Second, the context here is the US at heightened risk due to military engagements the US had with a foreign actor. Your exception amounts to: If the US government engages in conflict, it cannot be criticized until sufficient time has passed, and sufficient here means something like it is not longer the case that the US has “recent[ly]” been hit with a terror attack, and the Mall of America is no longer a “high-value terror target”. Under those circumstances, the people who control Americans’ right to discuss conflict are: (1) the US government (who decides when and how it engages in conflict) and (2) terrorists (who decide when and how they engage in attacks, and who their preferred “high-value terror target[s]” are. Protection from the former is precisely why we have a First Amendment in the first place. Delegation to the latter is surrender.

      1. Oddly enough this is exactly the logic used to justify Trump’s impeachment. Do you share similar concerns there?

      2. From the article, And while Babson College is a private institution, and thus not bound by the First Amendment, it does promise its faculty and students that Babson College will respect their freedom of expression.

        The Professor will now own the consequences of his words.

        1. He’s Director of Sustainability at Babson, IOW administrative hire not professorship (tenured or not). Although I’m sure the college also has a personal conduct rule (most private institutions have them) that would apply to this situation were he a professor especially an untenured professor.

          1. He’s identified as an adjunct professor. Do you not know what that means?

    3. It wasn’t a tweet. It was a Facebook post shared with friends.

    4. There are times and place where satire is appropriate. This was emphatically not one of those times.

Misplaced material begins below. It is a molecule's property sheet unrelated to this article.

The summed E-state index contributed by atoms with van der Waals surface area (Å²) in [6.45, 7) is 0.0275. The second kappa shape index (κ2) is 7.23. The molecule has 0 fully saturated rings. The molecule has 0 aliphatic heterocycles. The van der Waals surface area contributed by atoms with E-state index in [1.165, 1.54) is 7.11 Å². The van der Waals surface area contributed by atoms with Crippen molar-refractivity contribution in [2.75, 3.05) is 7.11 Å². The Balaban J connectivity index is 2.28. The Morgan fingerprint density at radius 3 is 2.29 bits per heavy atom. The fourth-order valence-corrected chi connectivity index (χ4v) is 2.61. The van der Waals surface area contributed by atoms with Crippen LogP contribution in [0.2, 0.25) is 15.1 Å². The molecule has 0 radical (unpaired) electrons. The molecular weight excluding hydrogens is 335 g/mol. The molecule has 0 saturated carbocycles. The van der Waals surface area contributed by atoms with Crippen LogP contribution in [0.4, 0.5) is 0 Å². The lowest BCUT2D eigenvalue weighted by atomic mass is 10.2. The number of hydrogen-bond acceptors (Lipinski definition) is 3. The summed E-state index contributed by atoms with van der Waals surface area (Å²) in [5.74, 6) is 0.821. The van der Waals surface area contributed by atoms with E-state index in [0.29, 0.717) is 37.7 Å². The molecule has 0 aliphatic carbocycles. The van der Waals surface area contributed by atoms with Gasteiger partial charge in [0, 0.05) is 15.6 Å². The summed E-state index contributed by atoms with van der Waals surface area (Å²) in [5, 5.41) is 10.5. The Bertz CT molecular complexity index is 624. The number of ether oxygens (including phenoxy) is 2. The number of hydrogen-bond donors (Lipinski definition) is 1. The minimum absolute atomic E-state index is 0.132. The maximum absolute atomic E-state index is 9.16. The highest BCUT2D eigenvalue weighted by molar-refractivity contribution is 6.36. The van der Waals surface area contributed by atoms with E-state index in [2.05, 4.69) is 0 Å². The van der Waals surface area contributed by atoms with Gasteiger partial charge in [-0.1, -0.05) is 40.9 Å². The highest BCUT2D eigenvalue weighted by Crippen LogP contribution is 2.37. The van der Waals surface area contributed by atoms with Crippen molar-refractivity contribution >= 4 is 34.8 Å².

Your satire of a really dumb authoritarian is amusing.

      1. Yeah David….How about trying to make a cogent argument on why this professor should be retained for his ill-considered social media posting. The bottom line is that there is no first amendment issue here, and this gentlemen has learned that free speech does not equal speech free of consequences.

        Seriously, listing Kardashian, a mother with small children as a cultural target? Even in jest, this is beyond the pale.

        1. Free speech is an American value that goes beyond the Constitutional ambit.

          It is allowable, maybe even appropriate, for an institution to speak via disassociation with certain points of view. But this one is making a mountain out of a molehill.

        2. The Kardashians, as public figures, have made themselves targets for satire by their own efforts, no matter how (too) many children they have. Motherhood is not a shield from commentary.

          1. Rip, don’t be a dope. This dolt was 100% wrong, and now he is paying the price for that. Hopefully, the lesson sinks in, and he is a little more circumspect the next time.

            1. This dolt was around 10% wrong. He deserves some consequences for not knowing how to read the room, and to work on his timing.

        3. How about trying to make a cogent argument on why this professor should be retained for his ill-considered social media posting.

          I could do that, but FIRE already did, so I’ll just quote them: “Babson is legally and morally bound to uphold the commitments it has made. This principle extends to private institutions’ commitments to academic freedom and freedom of expression.”